Last-ditch effort to provide relief to growers better than no plan at all
Kudos to New York state’s Office of Cannabis Management for its eleventh hour effort to let licensed growers move their marijuana through sanctioned farmers markets beginning this summer.
The governor’s office, which a generation ago would be allocating resources to prosecute dealers and consumers, today recognizes that Empire State voters and visitors overwhelmingly favor more access to more weed at more times.
It’s always been this way. I’ll never forget the fragrance of Washington Square Park as an NYU grad student in the nineties, nor the code I needed to supply my delivery guy (JB116) who would arrive with a backpack full of kind bud in 90 minutes or less.
In no other state east of the Mississippi River (except perhaps Michigan) is the legacy market for cannabis stronger than New York. Unsanctioned cannabis marketplaces and unlicensed storefront retail outlets are the norm rather than the exception in a state that will have less than 25 of its 300 conditional adult-use retail dispensary (CAURD) licenses operational by midyear.
Grown In readers familiar with the cannabis programs in Illinois and other mostly northeast blue states that expanded to adult-use in recent years can empathize with such a paltry percentage of social equity licensed retailers opening up their doors years after adults were given legal permission by the state to consume.
State industry adult-use expansion laws with the progressive intent of allocating commercial licenses to individuals most disproportionately impacted by the war on drugs, in the most generous of interpretations, have not as of yet been implemented with fidelity. In Illinois, a pioneer of such programs, less than 10 percent of the hundreds of social equity retail, manufacturing and cultivation licenses awarded since the adult-use law was passed in the state in 2019 are operational.
While skeptics will point to that math and declare those and other programs with similar results a failure, there is no precedent for states creating commercial markets for federally illegal products at the scale of cannabis. All 38 states with legal cannabis struggle at this arduous task. This rationalization, however, is weak tea to the owners of mostly minority-owned businesses in which these programs were designed to empower and who today are left holding the dime bag (or in New York millions of dime bags)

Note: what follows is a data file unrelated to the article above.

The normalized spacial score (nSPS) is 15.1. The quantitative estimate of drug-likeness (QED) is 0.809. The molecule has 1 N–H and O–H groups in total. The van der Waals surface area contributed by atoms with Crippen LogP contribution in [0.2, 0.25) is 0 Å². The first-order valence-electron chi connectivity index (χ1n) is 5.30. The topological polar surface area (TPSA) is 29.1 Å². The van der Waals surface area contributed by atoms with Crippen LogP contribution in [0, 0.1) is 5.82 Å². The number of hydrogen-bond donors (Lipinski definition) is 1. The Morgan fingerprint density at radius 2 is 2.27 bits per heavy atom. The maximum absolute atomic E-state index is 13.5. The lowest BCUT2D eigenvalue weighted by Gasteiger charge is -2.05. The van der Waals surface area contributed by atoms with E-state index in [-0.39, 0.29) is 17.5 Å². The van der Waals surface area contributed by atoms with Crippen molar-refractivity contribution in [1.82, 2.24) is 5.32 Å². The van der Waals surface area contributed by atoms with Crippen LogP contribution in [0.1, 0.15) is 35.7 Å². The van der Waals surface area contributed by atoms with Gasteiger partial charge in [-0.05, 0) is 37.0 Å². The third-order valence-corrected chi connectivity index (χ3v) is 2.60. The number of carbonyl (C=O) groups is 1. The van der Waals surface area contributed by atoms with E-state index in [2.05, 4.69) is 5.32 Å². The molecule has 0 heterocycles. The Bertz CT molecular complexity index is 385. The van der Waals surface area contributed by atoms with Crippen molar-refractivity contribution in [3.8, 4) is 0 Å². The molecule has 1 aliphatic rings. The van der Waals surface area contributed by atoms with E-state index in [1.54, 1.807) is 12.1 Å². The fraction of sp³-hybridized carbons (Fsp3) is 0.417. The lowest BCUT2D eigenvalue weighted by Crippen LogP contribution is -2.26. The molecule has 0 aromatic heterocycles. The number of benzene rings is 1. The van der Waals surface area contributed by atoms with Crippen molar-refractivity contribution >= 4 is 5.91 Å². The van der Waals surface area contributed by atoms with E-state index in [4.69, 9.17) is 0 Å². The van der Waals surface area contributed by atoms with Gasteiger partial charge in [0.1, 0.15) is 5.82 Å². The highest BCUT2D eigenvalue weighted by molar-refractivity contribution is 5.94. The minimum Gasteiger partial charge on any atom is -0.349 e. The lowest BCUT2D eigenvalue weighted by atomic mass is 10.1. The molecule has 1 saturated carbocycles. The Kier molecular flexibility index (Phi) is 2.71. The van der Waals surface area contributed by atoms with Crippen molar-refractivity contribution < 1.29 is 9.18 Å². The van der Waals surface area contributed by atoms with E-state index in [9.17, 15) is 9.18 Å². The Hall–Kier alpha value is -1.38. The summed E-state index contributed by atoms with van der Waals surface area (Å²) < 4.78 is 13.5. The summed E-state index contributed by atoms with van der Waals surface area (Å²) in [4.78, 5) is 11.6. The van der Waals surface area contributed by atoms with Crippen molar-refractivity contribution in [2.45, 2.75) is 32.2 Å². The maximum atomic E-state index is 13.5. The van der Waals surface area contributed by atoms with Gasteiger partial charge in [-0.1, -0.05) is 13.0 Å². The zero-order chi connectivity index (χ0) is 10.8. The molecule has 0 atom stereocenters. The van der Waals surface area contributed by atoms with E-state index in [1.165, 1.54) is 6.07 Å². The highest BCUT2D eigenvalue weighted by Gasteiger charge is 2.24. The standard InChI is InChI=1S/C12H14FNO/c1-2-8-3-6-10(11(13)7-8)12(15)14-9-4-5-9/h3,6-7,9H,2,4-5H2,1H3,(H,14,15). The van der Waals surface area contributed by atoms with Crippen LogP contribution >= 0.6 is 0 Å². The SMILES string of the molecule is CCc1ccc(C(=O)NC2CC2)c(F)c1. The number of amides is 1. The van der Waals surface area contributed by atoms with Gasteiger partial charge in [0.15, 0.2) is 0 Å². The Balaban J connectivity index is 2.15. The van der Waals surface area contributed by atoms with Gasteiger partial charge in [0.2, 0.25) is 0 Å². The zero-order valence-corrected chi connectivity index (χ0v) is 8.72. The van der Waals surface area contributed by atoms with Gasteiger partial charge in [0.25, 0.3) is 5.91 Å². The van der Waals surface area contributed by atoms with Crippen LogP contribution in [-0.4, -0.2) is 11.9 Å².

The innovative idea coming out of New York Governor Kathy Hochul’s administration to regulate commercial cannabis sales at farmers markets is rooted in the fact that approximately 200 licensed New York farmers are sitting on hundreds of thousands of pounds of unsold weed. There are not enough licensed retail outlets to absorb that quantity. Many of those farmers are debating as to whether to even plant another crop in 2023 as they were expecting many more than 20 dispensaries to be open by now when they incurred the cultivation cost last year.
In an effort to provide some relief and perhaps grab some headlines at the end of a legislative session, New York’s Office of Cannabis Management proposed a solution that could start in a matter of weeks enabling a minimum of three licensed farmers to team up with a CAURD to find a location and get rolling. The New York State Fairgrounds, state-owned property, is a potential venue.
While farmer advocates applaud the chutzpah, they concede that the farmer’s market plan is “not fully vetted” and may be no more than a “band aid”. An executive with a vertically-integrated multi-state operator that is one of a small handful of mostly corporate “registered organizations” licensed to sell medical cannabis in New York – but at this point not allowed to participate in the state’s adult-use program – said that the state is trying “to be cute and clever with this but is mostly just grasping at straws.”
The biggest winners of New York’s adult-use expansion at this point are legacy retailers who, despite proposals by the state to crackdown on their operations, continue to sell cannabis in plain sight. Proceeds from the state’s $200 million Cannabis Social Equity Investment Fund have not been allocated to enough of the CAURDs to provide a meaningful alternative for consumers. A press release from the Office of Cannabis Management this week indicated a series of modifications to the fund to “better fit some CAURD licensees’ business models.”
Cannabis corporations, many heavily invested in the promise of a multibillion dollar adult-use market in New York, are hemorrhaging cash. The inability to expand their operations in New York may become an existential challenge in a tough economic climate for operators across the board. A lot of industry jobs are at risk.
While the idea to allow for legal cannabis farmers markets in New York may be no more than a pipe dream, the state deserves credit for recognizing the scope and complexity of the problem and proposing a solution that gives more legal access to more consumers in more environments. Ambitiously half-baked ideas, at this stage, are better than no bold thinking at all.
And in New York, if you can bake it there, you can bake it anywhere.